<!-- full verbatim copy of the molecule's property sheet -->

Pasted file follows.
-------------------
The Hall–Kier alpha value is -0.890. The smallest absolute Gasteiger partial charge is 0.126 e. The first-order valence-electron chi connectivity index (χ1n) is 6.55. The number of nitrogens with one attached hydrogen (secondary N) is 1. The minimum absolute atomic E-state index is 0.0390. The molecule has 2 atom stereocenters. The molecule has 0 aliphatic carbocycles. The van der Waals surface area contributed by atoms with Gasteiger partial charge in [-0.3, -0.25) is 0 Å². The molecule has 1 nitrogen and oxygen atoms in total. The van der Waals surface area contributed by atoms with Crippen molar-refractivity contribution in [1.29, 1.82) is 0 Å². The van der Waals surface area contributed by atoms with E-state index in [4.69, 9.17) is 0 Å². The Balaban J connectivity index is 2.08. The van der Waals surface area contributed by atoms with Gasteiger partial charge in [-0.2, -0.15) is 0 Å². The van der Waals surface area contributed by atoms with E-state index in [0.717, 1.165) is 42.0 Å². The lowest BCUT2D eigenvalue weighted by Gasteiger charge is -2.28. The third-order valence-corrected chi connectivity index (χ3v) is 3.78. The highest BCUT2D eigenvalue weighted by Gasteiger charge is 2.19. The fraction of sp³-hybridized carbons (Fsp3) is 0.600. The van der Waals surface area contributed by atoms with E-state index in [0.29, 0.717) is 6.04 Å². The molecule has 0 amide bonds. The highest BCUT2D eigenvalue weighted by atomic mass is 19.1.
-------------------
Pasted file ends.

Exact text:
The Hall–Kier alpha value is -0.890. The smallest absolute Gasteiger partial charge is 0.126 e. The first-order valence-electron chi connectivity index (χ1n) is 6.55. The number of nitrogens with one attached hydrogen (secondary N) is 1. The minimum absolute atomic E-state index is 0.0390. The molecule has 2 atom stereocenters. The molecule has 0 aliphatic carbocycles. The van der Waals surface area contributed by atoms with Gasteiger partial charge in [-0.3, -0.25) is 0 Å². The molecule has 1 nitrogen and oxygen atoms in total. The van der Waals surface area contributed by atoms with Crippen molar-refractivity contribution in [1.29, 1.82) is 0 Å². The van der Waals surface area contributed by atoms with E-state index in [4.69, 9.17) is 0 Å². The Balaban J connectivity index is 2.08. The van der Waals surface area contributed by atoms with Gasteiger partial charge in [-0.2, -0.15) is 0 Å². The van der Waals surface area contributed by atoms with E-state index in [0.717, 1.165) is 42.0 Å². The lowest BCUT2D eigenvalue weighted by Gasteiger charge is -2.28. The third-order valence-corrected chi connectivity index (χ3v) is 3.78. The highest BCUT2D eigenvalue weighted by Gasteiger charge is 2.19. The fraction of sp³-hybridized carbons (Fsp3) is 0.600. The van der Waals surface area contributed by atoms with E-state index in [0.29, 0.717) is 6.04 Å². The molecule has 0 amide bonds. The highest BCUT2D eigenvalue weighted by atomic mass is 19.1.